The Frame Gallery Enters New Era with Major Renovation
The Frame Gallery, Carnegie Mellon University's student-run art gallery, will undergo a major renovation this summer to make the venue accessible to all audiences and provide critical upgrades. Since its founding in 1969, The Frame has served as a crucial public-facing venue for free expression, diverse perspectives and inclusive community. This $275,000 renovation ensures The Frame will continue to be an important locus of creative expression for CMU and the greater Pittsburgh community for generations to come.
To make the space compliant with the Americans with Disabilities Act, a new restroom will be constructed on the ground level and the entrance will be modified to include a ramp. Further improvements will ensure that a wide variety of exhibitions and events can be held at The Frame, including: replacing the existing wallboard with double-layered plywood and a drywall finish so that art may be safely hung on the walls; replacing the lighting with easy-to-configure and energy-efficient LED fixtures; and general maintenance of the space such as floor refinishing, new paint and new baseboards. The renovation also includes a complete rehab of the faade and the installation of new signage.
A recent exhibit at The Frame Gallery.
The CMU Students' Gallery in 1974.
The renovation of The Frame stems from the advocacy of student leaders and includes support from across the university. Funding is provided by theOffice of the Provost(opens in new window), Division of Student Affairs(opens in new window), CMU Housing Services(opens in new window), the CMU Universal Access Committee, Student Government(opens in new window), the College of Fine Arts(opens in new window) and the School of Art(opens in new window). The work is slated to begin in May and finish in time for the fall 2023 semester.
"Carnegie Mellon is thrilled to invest in the remarkable legacy and promising future of The Frame Gallery," said Provost James H. Garrett Jr(opens in new window). "For more than 50 years, The Frame has hosted hundreds of exhibitions, performances and events. Its scope reaches beyond the College of Fine Arts and presents opportunities for interdisciplinary collaborations across Carnegie Mellon and in our community. This renovation ensures the longevity of this important asset for our community."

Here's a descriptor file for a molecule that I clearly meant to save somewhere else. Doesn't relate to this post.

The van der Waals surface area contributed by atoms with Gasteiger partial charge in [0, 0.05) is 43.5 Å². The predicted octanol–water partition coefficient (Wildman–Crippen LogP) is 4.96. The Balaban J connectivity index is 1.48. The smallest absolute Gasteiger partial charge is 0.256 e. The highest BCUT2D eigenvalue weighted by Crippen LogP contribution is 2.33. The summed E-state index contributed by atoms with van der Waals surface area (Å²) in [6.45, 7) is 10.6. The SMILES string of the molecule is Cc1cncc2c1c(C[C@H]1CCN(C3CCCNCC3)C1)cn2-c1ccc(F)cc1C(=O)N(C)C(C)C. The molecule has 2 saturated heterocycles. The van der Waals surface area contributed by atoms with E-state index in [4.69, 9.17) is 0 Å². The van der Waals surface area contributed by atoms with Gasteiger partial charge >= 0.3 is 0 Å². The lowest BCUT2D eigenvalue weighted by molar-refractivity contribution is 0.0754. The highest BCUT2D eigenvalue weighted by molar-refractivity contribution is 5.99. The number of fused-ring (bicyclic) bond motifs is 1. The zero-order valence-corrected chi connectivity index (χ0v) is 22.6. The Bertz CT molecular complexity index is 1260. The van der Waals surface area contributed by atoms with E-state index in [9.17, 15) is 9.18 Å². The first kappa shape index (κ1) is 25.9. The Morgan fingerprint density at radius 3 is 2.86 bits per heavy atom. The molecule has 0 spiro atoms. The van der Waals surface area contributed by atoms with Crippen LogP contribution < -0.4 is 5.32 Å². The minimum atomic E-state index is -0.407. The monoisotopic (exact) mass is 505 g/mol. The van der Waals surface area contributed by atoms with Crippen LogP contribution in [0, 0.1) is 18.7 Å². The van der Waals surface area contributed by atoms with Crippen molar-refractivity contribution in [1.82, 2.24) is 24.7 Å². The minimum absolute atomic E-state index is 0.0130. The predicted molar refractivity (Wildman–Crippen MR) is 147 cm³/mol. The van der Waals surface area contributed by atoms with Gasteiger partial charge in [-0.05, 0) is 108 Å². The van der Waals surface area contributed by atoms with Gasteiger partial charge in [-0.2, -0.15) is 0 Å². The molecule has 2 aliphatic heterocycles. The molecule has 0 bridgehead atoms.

The Storied History of The Frame
The effort to establish a student-run gallery on campus was led by A. Aladar Marberger, who would go on to be an influential gallerist and outspoken gay rights and AIDS activist. With the 1969 termination of the Woodlawn Pharmacy lease, located at the corner of Margaret Morrison Street and Forbes Avenue, Marberger, along with fellow CMU students Don Whipple and Stuart White, petitioned the university to support the establishment of a gallery. According to an article in The Pittsburgh Press (Oct. 30, 1969), Marberger led the effort to garner university support by "bothering the people in the office of the president until, impressed, they came up with an emergency budget to get the remodeling started."
The Carnegie Alumni News (February 1972) noted that the university allocated $10,000 to retrofit the space as a gallery. The university also had to obtain a commercial zoning variance "against neighborhood opposition that the gallery would become a 'hippie hangout.'" The Pittsburgh Press article notes that Dean of Student Affairs Earl Swank eased the fears of the opposition by assuring the community that "he would keep an eye on the operation from his apartment on the second floor of the building." The Carnegie-Mellon Students' Gallery (pictured above in 1972), or Student Gallery as it was more frequently known, opened on Oct. 28, 1969, with over 1,500 people in attendance.
The gallery became known as Forbes Street Gallery (pictured at left in 1976) by 1974 and Forbes Gallery by 1982 before finally being renamed The Frame (or The Frame Gallery) by 1997.